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The Genius of Akira Kurosawa

Evening Lecture/Seminar

Tuesday, April 16, 2024 - 6:30 p.m. to 8:30 p.m. ET
Code: 1K0461
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Akira Kurosawa, 1937

For 50 years, Akira Kurosawa (1910­–1998) reigned supreme as Japan’s premier filmmaker and one of the world’s leading cinematic masters. After Kurosawa’s landmark Rashomon (1950) won festival prizes in Venice and an Oscar for Best Foreign-language Film, cinephiles throughout the globe embraced both the director’s prolific genius and the remarkable post-World War II film culture of Japan. The mastery of Kurosawa is evidenced in the 31 unforgettable films he directed between 1943 and 1993, 16 of which starred his strikingly charismatic alter-ego, Tôshiro Mifune.

Kurosawa is best known today as the filmmaking warrior behind such masterful swordplay spectacles as The Seven Samurai, Yojimbo, and Sanjuro, which electrified art screens throughout the 1950s and early ’60s. So popular and influential were these “Far Eastern westerns” that they were officially remade as Hollywood westerns (The Magnificent Seven) and gangland sagas (Last Man Standing). There were also unofficial remakes and “reimaginings”: Sergio Leone’s A Fistful of Dollars (clearly inspired by Yojimbo) and George Lucas’s Star Wars (influenced by Kurosawa’s medieval adventure The Hidden Fortress).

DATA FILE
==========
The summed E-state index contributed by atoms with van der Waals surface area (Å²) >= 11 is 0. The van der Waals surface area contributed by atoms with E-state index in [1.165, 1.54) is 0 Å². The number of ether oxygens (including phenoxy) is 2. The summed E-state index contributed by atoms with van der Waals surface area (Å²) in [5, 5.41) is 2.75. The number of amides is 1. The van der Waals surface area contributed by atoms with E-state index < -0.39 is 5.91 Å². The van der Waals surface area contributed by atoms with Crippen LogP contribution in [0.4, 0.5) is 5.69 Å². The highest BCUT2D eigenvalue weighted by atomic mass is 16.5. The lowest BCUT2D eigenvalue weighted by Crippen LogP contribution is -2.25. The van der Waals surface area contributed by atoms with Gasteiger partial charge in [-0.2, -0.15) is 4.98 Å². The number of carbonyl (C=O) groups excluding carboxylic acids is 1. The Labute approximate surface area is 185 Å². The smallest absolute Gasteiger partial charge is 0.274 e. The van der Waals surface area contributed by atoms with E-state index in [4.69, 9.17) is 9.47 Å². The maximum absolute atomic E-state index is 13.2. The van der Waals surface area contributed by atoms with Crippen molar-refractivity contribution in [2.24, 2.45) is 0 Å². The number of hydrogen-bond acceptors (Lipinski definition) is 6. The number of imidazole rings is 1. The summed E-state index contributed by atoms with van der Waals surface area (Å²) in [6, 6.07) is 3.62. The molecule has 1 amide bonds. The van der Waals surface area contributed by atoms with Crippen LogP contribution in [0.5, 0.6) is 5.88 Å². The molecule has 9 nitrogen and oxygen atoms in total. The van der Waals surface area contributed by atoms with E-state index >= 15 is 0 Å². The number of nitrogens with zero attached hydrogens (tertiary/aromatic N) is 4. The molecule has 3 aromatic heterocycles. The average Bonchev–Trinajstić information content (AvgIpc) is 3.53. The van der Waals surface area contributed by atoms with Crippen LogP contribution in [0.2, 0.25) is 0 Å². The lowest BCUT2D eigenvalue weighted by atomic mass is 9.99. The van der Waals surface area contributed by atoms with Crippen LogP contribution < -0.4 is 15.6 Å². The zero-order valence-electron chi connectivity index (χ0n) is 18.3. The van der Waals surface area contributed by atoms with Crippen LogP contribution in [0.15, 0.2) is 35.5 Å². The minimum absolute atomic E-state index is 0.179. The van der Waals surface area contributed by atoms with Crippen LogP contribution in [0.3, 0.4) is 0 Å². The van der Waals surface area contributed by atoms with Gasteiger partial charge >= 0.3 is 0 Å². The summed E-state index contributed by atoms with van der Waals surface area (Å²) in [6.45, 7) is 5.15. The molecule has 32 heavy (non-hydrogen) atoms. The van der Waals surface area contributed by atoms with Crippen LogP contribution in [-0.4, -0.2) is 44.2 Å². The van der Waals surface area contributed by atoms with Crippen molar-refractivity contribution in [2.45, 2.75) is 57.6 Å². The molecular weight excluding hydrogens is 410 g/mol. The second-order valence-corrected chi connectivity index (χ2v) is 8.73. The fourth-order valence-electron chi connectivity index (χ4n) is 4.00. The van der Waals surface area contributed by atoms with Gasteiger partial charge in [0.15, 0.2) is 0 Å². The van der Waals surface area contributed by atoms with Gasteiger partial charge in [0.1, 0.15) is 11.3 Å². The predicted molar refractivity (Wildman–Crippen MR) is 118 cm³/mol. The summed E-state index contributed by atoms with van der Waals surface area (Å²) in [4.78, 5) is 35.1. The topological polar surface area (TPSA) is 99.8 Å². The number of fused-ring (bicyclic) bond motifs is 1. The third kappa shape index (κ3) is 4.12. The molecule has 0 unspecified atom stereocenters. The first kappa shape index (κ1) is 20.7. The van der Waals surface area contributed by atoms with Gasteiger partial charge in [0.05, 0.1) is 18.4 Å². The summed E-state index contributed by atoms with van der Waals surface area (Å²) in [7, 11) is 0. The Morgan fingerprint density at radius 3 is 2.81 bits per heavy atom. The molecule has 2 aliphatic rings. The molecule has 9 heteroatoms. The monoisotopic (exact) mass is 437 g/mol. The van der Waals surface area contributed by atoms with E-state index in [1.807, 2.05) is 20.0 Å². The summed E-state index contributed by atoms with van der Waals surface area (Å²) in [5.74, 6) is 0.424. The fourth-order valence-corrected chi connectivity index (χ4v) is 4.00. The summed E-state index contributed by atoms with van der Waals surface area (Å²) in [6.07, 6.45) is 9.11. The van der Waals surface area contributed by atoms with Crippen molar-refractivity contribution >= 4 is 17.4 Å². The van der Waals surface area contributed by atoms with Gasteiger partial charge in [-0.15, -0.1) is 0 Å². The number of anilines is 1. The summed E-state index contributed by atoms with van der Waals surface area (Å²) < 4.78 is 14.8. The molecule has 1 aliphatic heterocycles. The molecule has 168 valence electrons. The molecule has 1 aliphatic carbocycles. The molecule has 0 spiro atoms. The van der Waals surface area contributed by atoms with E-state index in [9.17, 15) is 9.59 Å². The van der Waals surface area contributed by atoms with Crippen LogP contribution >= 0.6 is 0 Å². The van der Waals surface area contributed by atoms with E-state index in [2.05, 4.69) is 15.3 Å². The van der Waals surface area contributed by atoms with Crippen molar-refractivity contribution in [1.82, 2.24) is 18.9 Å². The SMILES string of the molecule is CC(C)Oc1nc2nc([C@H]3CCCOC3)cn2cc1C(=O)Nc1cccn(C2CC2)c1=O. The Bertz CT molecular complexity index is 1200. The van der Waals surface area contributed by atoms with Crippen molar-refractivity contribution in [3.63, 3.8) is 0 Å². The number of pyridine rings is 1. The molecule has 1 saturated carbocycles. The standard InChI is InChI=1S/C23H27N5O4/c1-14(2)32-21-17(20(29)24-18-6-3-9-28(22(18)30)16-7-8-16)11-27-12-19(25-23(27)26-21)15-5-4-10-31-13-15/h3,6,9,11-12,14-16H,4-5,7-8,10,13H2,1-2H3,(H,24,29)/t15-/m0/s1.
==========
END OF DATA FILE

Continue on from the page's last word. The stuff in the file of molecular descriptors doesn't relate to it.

But there are other sides to Akira Kurosawa: the director’s forays into film noir (Drunken Angel, Stray Dog, High and Low); Shakespearean tragedy (Throne of Blood, The Bad Sleep Well, Ran); literary adaptations of Dostoyevsky (The Idiot) and Maxim Gorky (The Lower Depths); and an Oscar-winning Russian co-production (Dersu Uzala). These do not even consider such human psychological dramas as No Regrets for Our Youth, One Wonderful Sunday, Record of a Living Being, Dodes'ka-den, Rhapsody in August, and the final Kurosawa–Mifune collaboration, Red Beard. Even Kurosawa’s haunting To Live was recently remade in England as Living.

Film historian Max Alvarez unfolds this sweeping saga, tracing Akira Kurosawa’s remarkable life from a meteoric rise at Toho Studios during the 1930s through personal and professional triumphs, frustrations, and artistic comebacks.

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